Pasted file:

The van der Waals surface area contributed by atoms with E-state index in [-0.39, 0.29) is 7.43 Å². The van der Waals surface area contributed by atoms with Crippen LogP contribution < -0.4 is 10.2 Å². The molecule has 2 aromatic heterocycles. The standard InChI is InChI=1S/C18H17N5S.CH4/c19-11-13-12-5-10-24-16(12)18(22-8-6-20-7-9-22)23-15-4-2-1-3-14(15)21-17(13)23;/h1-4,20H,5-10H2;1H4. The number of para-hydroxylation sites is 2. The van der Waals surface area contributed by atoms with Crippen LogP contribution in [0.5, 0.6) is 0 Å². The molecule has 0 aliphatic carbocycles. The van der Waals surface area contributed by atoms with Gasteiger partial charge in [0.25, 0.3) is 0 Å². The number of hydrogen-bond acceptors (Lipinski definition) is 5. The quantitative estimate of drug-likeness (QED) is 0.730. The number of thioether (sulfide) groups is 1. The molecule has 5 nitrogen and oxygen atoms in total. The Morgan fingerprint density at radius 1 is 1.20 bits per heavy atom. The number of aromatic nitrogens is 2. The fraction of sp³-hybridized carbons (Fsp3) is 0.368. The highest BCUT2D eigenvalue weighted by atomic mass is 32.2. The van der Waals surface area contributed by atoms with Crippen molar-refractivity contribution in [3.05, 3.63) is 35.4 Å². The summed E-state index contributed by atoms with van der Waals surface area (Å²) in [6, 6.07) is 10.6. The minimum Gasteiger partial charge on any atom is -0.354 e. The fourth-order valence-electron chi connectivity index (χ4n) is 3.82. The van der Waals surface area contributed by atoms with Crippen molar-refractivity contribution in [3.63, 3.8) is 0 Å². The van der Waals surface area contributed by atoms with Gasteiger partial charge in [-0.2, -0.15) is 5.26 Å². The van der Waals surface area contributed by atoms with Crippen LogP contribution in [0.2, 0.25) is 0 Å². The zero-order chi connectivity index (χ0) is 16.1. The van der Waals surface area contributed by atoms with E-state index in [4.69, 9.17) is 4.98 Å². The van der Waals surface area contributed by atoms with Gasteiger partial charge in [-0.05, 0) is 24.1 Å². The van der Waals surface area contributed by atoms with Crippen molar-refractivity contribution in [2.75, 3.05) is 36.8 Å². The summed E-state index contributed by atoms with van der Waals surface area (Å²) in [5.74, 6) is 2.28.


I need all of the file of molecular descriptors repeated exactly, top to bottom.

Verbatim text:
The van der Waals surface area contributed by atoms with E-state index in [-0.39, 0.29) is 7.43 Å². The van der Waals surface area contributed by atoms with Crippen LogP contribution < -0.4 is 10.2 Å². The molecule has 2 aromatic heterocycles. The standard InChI is InChI=1S/C18H17N5S.CH4/c19-11-13-12-5-10-24-16(12)18(22-8-6-20-7-9-22)23-15-4-2-1-3-14(15)21-17(13)23;/h1-4,20H,5-10H2;1H4. The number of para-hydroxylation sites is 2. The van der Waals surface area contributed by atoms with Crippen LogP contribution in [0.5, 0.6) is 0 Å². The molecule has 0 aliphatic carbocycles. The van der Waals surface area contributed by atoms with Gasteiger partial charge in [0.25, 0.3) is 0 Å². The number of hydrogen-bond acceptors (Lipinski definition) is 5. The quantitative estimate of drug-likeness (QED) is 0.730. The number of thioether (sulfide) groups is 1. The molecule has 5 nitrogen and oxygen atoms in total. The Morgan fingerprint density at radius 1 is 1.20 bits per heavy atom. The number of aromatic nitrogens is 2. The fraction of sp³-hybridized carbons (Fsp3) is 0.368. The highest BCUT2D eigenvalue weighted by atomic mass is 32.2. The van der Waals surface area contributed by atoms with Crippen molar-refractivity contribution in [3.05, 3.63) is 35.4 Å². The summed E-state index contributed by atoms with van der Waals surface area (Å²) in [6, 6.07) is 10.6. The minimum Gasteiger partial charge on any atom is -0.354 e. The fourth-order valence-electron chi connectivity index (χ4n) is 3.82. The van der Waals surface area contributed by atoms with Crippen molar-refractivity contribution in [3.63, 3.8) is 0 Å². The van der Waals surface area contributed by atoms with Gasteiger partial charge in [-0.2, -0.15) is 5.26 Å². The van der Waals surface area contributed by atoms with Crippen LogP contribution in [0.2, 0.25) is 0 Å². The zero-order chi connectivity index (χ0) is 16.1. The van der Waals surface area contributed by atoms with E-state index in [4.69, 9.17) is 4.98 Å². The van der Waals surface area contributed by atoms with Gasteiger partial charge in [-0.05, 0) is 24.1 Å². The van der Waals surface area contributed by atoms with Crippen molar-refractivity contribution in [2.75, 3.05) is 36.8 Å². The summed E-state index contributed by atoms with van der Waals surface area (Å²) in [5.74, 6) is 2.28.